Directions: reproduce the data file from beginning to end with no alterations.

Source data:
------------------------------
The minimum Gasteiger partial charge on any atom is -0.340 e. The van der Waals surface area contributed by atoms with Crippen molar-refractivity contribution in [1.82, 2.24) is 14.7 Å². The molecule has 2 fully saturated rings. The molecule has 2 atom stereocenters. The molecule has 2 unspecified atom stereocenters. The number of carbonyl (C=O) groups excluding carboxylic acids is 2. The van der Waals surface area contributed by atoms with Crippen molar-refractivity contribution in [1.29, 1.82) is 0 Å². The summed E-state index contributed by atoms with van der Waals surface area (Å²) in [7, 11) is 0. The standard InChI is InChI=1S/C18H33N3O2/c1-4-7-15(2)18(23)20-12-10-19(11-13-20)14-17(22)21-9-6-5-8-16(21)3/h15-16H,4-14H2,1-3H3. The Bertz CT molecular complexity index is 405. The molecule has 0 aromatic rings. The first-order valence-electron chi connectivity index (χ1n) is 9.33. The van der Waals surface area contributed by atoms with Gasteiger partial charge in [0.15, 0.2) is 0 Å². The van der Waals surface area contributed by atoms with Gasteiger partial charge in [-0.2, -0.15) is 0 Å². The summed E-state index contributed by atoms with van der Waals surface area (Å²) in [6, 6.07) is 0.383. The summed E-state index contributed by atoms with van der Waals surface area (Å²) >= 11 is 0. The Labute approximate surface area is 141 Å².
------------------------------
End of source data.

The minimum Gasteiger partial charge on any atom is -0.340 e. The van der Waals surface area contributed by atoms with Crippen molar-refractivity contribution in [1.82, 2.24) is 14.7 Å². The molecule has 2 fully saturated rings. The molecule has 2 atom stereocenters. The molecule has 2 unspecified atom stereocenters. The number of carbonyl (C=O) groups excluding carboxylic acids is 2. The van der Waals surface area contributed by atoms with Crippen molar-refractivity contribution in [1.29, 1.82) is 0 Å². The summed E-state index contributed by atoms with van der Waals surface area (Å²) in [7, 11) is 0. The standard InChI is InChI=1S/C18H33N3O2/c1-4-7-15(2)18(23)20-12-10-19(11-13-20)14-17(22)21-9-6-5-8-16(21)3/h15-16H,4-14H2,1-3H3. The Bertz CT molecular complexity index is 405. The molecule has 0 aromatic rings. The first-order valence-electron chi connectivity index (χ1n) is 9.33. The van der Waals surface area contributed by atoms with Gasteiger partial charge in [0.15, 0.2) is 0 Å². The van der Waals surface area contributed by atoms with Gasteiger partial charge in [-0.2, -0.15) is 0 Å². The summed E-state index contributed by atoms with van der Waals surface area (Å²) in [6, 6.07) is 0.383. The summed E-state index contributed by atoms with van der Waals surface area (Å²) >= 11 is 0. The Labute approximate surface area is 141 Å².